• Hot-dip galvanizing – It is a process by which a layer of zinc is applied to a ferrous metal to prevent corrosion. The process most-commonly refers to hot-dip galvanizing, where a piece of steel is dipped into a bath of molten zinc. The zinc adheres to the steel and immediately reacts with oxygen in the air to form a very strong zinc oxide layer, which prevents corrosion of the steel below. The zinc and steel form a metallurgical bond so the coating will not flake off.
  • Thermal spraying – A group of coating processes in which finely divided metallic coating materials are deposited in a molten or semi-molten condition to form a coating.
  • Sherardizing – The formation of a corrosion-resistant, zinc-iron alloy coating on the surface of steel or iron. The method involves heating the object in an airtight container that has zinc powder
  • Electroplating – Electric current is used to adhere a solution of (generally) cadmium and chromium to a metal. Nickel plating is a form of electroplating.

Organic coating

Organic coating
Organic coated steel

It is a kind of coating whose main ingredients are obtained from vegetable or animal substances, or compounds that are strong in carbon. The coat will be monolithic (one layer) or it can consist of two or more layers. These have elevated amounts of resin absorption when it comes to solid components, such as binders, pigments and additives. They can be water-based or reduced solvent, compared to traditional coatings with a higher rating of volatile organic compounds. The application of an organic coating, such as paint, is a cost effective corrosion protection method. Organic coatings act as a barrier to a corrosive solution or electrolyte. They prevent, or retard, the transfer of electrochemical charge from the corrosive solution to the metal underneath the organic coating. The coating thickness of the autodeposition film is time and temperature dependent.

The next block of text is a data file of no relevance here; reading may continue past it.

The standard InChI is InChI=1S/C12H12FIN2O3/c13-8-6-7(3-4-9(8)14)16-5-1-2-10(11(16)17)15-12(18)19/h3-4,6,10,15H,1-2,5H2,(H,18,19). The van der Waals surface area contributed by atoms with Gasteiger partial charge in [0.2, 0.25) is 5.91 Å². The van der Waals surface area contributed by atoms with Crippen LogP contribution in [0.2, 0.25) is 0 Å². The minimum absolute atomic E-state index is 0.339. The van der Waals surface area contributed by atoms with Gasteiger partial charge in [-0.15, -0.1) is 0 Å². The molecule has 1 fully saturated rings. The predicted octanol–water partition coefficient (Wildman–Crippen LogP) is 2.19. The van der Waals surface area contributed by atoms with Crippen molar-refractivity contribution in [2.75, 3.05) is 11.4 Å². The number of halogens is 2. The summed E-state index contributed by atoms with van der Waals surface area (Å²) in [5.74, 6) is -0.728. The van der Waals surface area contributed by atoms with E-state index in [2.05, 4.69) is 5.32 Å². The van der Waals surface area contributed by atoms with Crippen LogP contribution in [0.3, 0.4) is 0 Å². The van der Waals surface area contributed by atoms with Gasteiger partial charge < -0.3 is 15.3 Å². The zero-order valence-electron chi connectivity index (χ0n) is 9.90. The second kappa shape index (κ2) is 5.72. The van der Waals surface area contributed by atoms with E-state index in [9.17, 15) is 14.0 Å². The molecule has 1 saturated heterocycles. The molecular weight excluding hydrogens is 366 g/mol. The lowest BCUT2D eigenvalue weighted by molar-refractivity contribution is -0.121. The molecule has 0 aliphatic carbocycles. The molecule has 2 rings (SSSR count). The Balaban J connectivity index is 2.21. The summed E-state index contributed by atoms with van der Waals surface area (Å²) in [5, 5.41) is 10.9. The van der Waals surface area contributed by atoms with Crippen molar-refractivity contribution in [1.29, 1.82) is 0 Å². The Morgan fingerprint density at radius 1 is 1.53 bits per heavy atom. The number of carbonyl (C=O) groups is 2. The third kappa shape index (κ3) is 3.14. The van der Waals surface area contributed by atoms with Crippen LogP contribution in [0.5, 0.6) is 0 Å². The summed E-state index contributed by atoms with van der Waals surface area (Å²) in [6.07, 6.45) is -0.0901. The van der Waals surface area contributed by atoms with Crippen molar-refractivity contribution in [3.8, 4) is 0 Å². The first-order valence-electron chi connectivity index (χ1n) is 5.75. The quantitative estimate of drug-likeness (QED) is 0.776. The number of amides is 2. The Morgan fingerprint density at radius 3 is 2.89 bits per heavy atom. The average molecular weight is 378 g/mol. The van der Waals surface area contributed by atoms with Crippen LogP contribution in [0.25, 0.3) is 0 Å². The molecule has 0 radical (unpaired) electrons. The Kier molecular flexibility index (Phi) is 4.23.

Powder coating

Powder coating
Powder coating

The powder coating is sprayed on the surface of the workpiece by powder spraying equipment. Under the action of static electricity, the powder is uniformly adsorbed on the surface of the workpiece in the form of powder. Powder coating uses a simple process to obtain powder-coated stainless steel products in different colors, and different powder-coating colors can be used to change the feel of stainless-steel surface. Unlike conventional liquid paint which is delivered via an evaporating solvent, powder coating is typically applied electrostatically and then cured under heat or with ultraviolet light. The powder may be a thermoplastic or a thermoset polymer. It is usually used to create a hard finish that is tougher than conventional paint. Powder coating adds to the steel’s durability, helping the frame to withstand damages better and last longer.

Image source- Materials Performance, Steel Construction Info,, ArcelorMittal Europe,,, OMEX,